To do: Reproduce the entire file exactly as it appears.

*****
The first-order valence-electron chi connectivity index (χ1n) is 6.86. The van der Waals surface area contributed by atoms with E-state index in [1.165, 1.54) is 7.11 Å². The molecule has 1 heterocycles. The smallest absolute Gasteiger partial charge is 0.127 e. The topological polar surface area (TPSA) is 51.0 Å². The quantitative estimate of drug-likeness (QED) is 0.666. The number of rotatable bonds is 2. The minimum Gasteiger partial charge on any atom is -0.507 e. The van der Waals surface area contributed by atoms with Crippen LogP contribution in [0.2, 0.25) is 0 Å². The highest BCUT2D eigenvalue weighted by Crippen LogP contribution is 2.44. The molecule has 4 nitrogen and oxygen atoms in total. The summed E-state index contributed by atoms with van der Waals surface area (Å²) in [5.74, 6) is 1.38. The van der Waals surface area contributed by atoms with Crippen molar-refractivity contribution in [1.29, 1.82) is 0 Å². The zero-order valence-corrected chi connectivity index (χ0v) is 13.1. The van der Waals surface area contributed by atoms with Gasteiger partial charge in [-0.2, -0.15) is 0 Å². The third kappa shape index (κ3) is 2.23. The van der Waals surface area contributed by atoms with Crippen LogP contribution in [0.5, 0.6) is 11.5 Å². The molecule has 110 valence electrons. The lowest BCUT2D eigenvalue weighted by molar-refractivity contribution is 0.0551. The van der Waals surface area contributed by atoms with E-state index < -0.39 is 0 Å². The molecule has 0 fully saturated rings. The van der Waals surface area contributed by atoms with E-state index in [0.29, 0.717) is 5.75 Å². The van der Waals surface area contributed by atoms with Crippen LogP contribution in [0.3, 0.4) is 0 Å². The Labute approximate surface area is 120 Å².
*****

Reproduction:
The first-order valence-electron chi connectivity index (χ1n) is 6.86. The van der Waals surface area contributed by atoms with E-state index in [1.165, 1.54) is 7.11 Å². The molecule has 1 heterocycles. The smallest absolute Gasteiger partial charge is 0.127 e. The topological polar surface area (TPSA) is 51.0 Å². The quantitative estimate of drug-likeness (QED) is 0.666. The number of rotatable bonds is 2. The minimum Gasteiger partial charge on any atom is -0.507 e. The van der Waals surface area contributed by atoms with Crippen LogP contribution in [0.2, 0.25) is 0 Å². The highest BCUT2D eigenvalue weighted by Crippen LogP contribution is 2.44. The molecule has 4 nitrogen and oxygen atoms in total. The summed E-state index contributed by atoms with van der Waals surface area (Å²) in [5.74, 6) is 1.38. The van der Waals surface area contributed by atoms with Crippen molar-refractivity contribution in [1.29, 1.82) is 0 Å². The zero-order valence-corrected chi connectivity index (χ0v) is 13.1. The van der Waals surface area contributed by atoms with Gasteiger partial charge in [-0.2, -0.15) is 0 Å². The third kappa shape index (κ3) is 2.23. The van der Waals surface area contributed by atoms with Crippen LogP contribution in [0.5, 0.6) is 11.5 Å². The molecule has 110 valence electrons. The lowest BCUT2D eigenvalue weighted by molar-refractivity contribution is 0.0551. The van der Waals surface area contributed by atoms with E-state index < -0.39 is 0 Å². The molecule has 0 fully saturated rings. The van der Waals surface area contributed by atoms with E-state index in [0.29, 0.717) is 5.75 Å². The van der Waals surface area contributed by atoms with Crippen LogP contribution in [0.3, 0.4) is 0 Å². The Labute approximate surface area is 120 Å².